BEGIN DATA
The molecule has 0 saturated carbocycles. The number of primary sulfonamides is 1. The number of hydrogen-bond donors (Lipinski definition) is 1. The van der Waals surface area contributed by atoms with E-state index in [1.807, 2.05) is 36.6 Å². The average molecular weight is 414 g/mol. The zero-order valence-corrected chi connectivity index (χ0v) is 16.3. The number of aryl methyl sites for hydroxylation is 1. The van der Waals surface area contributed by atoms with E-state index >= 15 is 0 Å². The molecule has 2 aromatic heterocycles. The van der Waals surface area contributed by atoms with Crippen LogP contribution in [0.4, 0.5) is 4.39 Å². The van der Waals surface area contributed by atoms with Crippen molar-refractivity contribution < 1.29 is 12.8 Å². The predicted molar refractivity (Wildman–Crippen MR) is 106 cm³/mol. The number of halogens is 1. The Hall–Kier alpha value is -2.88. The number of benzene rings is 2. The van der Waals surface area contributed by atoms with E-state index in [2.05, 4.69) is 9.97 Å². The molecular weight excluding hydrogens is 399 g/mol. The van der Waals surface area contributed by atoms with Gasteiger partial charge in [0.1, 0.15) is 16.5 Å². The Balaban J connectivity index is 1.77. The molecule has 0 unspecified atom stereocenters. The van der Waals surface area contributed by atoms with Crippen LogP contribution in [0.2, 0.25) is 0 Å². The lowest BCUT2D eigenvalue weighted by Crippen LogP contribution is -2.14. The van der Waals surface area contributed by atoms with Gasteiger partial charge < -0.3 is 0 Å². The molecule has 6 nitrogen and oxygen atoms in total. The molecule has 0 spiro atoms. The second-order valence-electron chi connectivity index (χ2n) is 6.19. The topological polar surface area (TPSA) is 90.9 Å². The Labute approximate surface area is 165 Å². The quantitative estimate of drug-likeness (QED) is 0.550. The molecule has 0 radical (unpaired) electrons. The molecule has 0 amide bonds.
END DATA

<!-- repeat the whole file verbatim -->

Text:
The molecule has 0 saturated carbocycles. The number of primary sulfonamides is 1. The number of hydrogen-bond donors (Lipinski definition) is 1. The van der Waals surface area contributed by atoms with E-state index in [1.807, 2.05) is 36.6 Å². The average molecular weight is 414 g/mol. The zero-order valence-corrected chi connectivity index (χ0v) is 16.3. The number of aryl methyl sites for hydroxylation is 1. The van der Waals surface area contributed by atoms with E-state index >= 15 is 0 Å². The molecule has 2 aromatic heterocycles. The van der Waals surface area contributed by atoms with Crippen LogP contribution in [0.4, 0.5) is 4.39 Å². The van der Waals surface area contributed by atoms with Crippen molar-refractivity contribution < 1.29 is 12.8 Å². The predicted molar refractivity (Wildman–Crippen MR) is 106 cm³/mol. The number of halogens is 1. The Hall–Kier alpha value is -2.88. The number of benzene rings is 2. The van der Waals surface area contributed by atoms with E-state index in [2.05, 4.69) is 9.97 Å². The molecular weight excluding hydrogens is 399 g/mol. The van der Waals surface area contributed by atoms with Gasteiger partial charge in [0.1, 0.15) is 16.5 Å². The Balaban J connectivity index is 1.77. The molecule has 0 unspecified atom stereocenters. The van der Waals surface area contributed by atoms with Crippen LogP contribution in [0.2, 0.25) is 0 Å². The lowest BCUT2D eigenvalue weighted by Crippen LogP contribution is -2.14. The van der Waals surface area contributed by atoms with Gasteiger partial charge < -0.3 is 0 Å². The molecule has 6 nitrogen and oxygen atoms in total. The molecule has 0 spiro atoms. The second-order valence-electron chi connectivity index (χ2n) is 6.19. The topological polar surface area (TPSA) is 90.9 Å². The Labute approximate surface area is 165 Å². The quantitative estimate of drug-likeness (QED) is 0.550. The molecule has 0 radical (unpaired) electrons. The molecule has 0 amide bonds.